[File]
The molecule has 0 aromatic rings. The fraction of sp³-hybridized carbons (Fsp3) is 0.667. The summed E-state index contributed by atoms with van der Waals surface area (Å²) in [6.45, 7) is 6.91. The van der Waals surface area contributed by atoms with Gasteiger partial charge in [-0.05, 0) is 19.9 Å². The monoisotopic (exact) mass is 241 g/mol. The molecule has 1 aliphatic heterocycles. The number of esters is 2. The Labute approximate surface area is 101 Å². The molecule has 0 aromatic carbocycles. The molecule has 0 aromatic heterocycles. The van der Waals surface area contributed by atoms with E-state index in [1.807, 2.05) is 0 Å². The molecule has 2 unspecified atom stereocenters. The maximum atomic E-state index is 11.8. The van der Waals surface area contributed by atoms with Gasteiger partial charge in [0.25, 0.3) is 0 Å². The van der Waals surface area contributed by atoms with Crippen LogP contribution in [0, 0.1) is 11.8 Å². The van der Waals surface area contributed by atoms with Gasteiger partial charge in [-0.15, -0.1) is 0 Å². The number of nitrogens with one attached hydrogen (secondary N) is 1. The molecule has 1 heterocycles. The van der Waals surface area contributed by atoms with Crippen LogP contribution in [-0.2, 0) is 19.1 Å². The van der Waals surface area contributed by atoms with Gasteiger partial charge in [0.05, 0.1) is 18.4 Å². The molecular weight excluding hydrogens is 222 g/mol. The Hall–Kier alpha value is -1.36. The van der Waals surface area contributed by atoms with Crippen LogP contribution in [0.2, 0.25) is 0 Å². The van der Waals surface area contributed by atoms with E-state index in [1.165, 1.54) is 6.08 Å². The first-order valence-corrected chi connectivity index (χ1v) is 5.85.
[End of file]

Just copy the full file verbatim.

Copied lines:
The molecule has 0 aromatic rings. The fraction of sp³-hybridized carbons (Fsp3) is 0.667. The summed E-state index contributed by atoms with van der Waals surface area (Å²) in [6.45, 7) is 6.91. The van der Waals surface area contributed by atoms with Gasteiger partial charge in [-0.05, 0) is 19.9 Å². The monoisotopic (exact) mass is 241 g/mol. The molecule has 1 aliphatic heterocycles. The number of esters is 2. The Labute approximate surface area is 101 Å². The molecule has 0 aromatic carbocycles. The molecule has 0 aromatic heterocycles. The van der Waals surface area contributed by atoms with E-state index in [1.807, 2.05) is 0 Å². The molecule has 2 unspecified atom stereocenters. The maximum atomic E-state index is 11.8. The van der Waals surface area contributed by atoms with Gasteiger partial charge in [0.25, 0.3) is 0 Å². The van der Waals surface area contributed by atoms with Crippen LogP contribution in [0, 0.1) is 11.8 Å². The van der Waals surface area contributed by atoms with Gasteiger partial charge in [-0.15, -0.1) is 0 Å². The number of nitrogens with one attached hydrogen (secondary N) is 1. The molecule has 1 heterocycles. The van der Waals surface area contributed by atoms with Crippen LogP contribution in [-0.2, 0) is 19.1 Å². The van der Waals surface area contributed by atoms with Gasteiger partial charge in [0.05, 0.1) is 18.4 Å². The molecular weight excluding hydrogens is 222 g/mol. The Hall–Kier alpha value is -1.36. The van der Waals surface area contributed by atoms with Crippen LogP contribution in [0.2, 0.25) is 0 Å². The van der Waals surface area contributed by atoms with E-state index in [1.165, 1.54) is 6.08 Å². The first-order valence-corrected chi connectivity index (χ1v) is 5.85.